Five years ago, when I started writing about Chávez’s strategy to “demonize” his political enemies, I never imagined the guy would get literal on my ass.
But today, having seen Chávez take his remarkable ad hominem rant calling Bush, literally, “the devil”, to the most public forum on the planet, we can only revisit longstanding questions about the Chavez’s democratic bona fides.
Dissent is the work of the devil
I’ve always interpreted Chavez’s highly personal attacks on his opponents (whether puntofijistas or gringo imperialists) as part of a broader strategy aimed at delegitimating dissent. His discourse implicitly rejects dissenter’s right to vie for power.
Within Chavez’s political imagination, the problem with those who disagree with him is not that they are wrong but that they are evil. This is why he has always replied to opposition arguments not with reasoned rebuttals but with personal attacks.
Because, when it comes down to it, I can have a debate with someone I disagree with. I can share the nation’s public institutions with someone who is merely wrong. But I cannot allow pure evil a role in public life. I have a duty to stop it, by any means at my disposal.
Now, Chavez has been very explicit in this election cycle. In his fantasy ideology, Manuel Rosales is just George W. Bush’s stooge. It’s not surprising that Chavez takes this line, since for years his standard operating procedure has been to blame any and every problem he, Venezuela, or the world has to the US, and to dismiss all who disagree with him as US stooges.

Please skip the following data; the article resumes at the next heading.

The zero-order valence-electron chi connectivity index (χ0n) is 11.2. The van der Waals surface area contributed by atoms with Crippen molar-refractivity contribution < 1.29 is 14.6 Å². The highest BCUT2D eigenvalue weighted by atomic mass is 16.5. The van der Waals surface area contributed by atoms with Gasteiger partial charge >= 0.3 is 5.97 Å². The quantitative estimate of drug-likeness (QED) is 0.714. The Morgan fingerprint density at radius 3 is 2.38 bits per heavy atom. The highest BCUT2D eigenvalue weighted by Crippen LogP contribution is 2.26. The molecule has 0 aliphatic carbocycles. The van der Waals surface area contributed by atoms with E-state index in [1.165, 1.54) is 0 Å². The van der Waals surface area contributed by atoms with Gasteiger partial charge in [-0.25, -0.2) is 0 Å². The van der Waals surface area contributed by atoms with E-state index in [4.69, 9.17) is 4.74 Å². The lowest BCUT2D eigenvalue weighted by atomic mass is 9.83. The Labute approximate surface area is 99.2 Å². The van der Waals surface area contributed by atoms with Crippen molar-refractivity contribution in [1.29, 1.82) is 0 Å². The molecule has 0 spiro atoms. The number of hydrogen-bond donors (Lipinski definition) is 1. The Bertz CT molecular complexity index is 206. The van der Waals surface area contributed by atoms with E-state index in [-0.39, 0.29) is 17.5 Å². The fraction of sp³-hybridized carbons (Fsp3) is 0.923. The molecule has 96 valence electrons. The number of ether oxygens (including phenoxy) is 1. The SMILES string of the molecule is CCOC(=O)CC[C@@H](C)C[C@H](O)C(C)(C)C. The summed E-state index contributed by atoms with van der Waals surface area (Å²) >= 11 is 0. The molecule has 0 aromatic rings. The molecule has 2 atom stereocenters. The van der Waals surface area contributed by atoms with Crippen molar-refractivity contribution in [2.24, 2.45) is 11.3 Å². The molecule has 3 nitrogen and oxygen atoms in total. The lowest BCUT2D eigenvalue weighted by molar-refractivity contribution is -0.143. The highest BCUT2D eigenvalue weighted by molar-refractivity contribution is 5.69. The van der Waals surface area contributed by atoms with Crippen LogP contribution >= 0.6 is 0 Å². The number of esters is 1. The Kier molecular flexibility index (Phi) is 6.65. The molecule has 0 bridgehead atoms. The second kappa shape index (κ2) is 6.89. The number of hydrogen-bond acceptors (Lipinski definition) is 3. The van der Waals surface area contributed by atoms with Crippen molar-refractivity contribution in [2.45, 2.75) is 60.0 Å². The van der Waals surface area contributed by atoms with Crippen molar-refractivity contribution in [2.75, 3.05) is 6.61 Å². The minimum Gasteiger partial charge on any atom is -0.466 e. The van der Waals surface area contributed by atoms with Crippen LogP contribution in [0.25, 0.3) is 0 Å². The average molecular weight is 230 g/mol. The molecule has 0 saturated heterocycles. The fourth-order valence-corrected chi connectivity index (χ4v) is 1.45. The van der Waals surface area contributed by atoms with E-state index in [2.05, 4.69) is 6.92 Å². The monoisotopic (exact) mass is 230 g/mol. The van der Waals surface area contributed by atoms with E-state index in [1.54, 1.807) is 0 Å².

The new twist is that, having equated Bush with the devil, Chavez is now arguing that Rosales is, in effect, an agent of Satan. A purveyor of pure evil. Now, lets take this line of argument seriously for a moment, and work through its implications.
If you truly see the world in those terms, don’t you have a duty to make absolutely sure that the devil does not get into power? Aren’t you duty-bound to do whatever it takes to prevent that? Doesn’t election fraud become a patriotic obligation if the alternative is to hand your nation’s reins over to beelzebub?
Unless we dismiss Chavez’s rhetoric as mere paja, we have to believe that Chavez sees stealing an election – if need be – as a kind of moral imperative. A dirty job, perhaps a sordid one, but certainly a much lesser evil than the alternative.
In the end, it’s Chavez’s caricaturish manicheanism that feeds opposition skepticism about whether the guy would ever hand over power if he lost an election. Such skepticism is neither paranoid nor unreasonable: it flows directly from the content of Chavez’s discourse. It’s the only reasonable conclusion you can come to if you take the guy seriously.
Because Chavez’s radical repudiation of the legitimacy of disagreeing with him – shown, again, in JVR’s tacit approval of violence against Rosales campaign events – is fundamentally incompatible with democratic alternation.
I can alternate in power with my opponents only if I see political differences as normal, as a result of human beings’ natural tendency to have different views on any given subject. But I cannot alternate in power if I think that political differences are the result of the fact that I am good and my opponents are Satan spawn.
Which is why even those of us who are convinced that a debate about CNE’s rectitude is futile can’t help but think twice about it when we hear Chavez talk this way.Caracas Chronicles is 100% reader-supported. Support independent Venezuelan journalism by making a donation.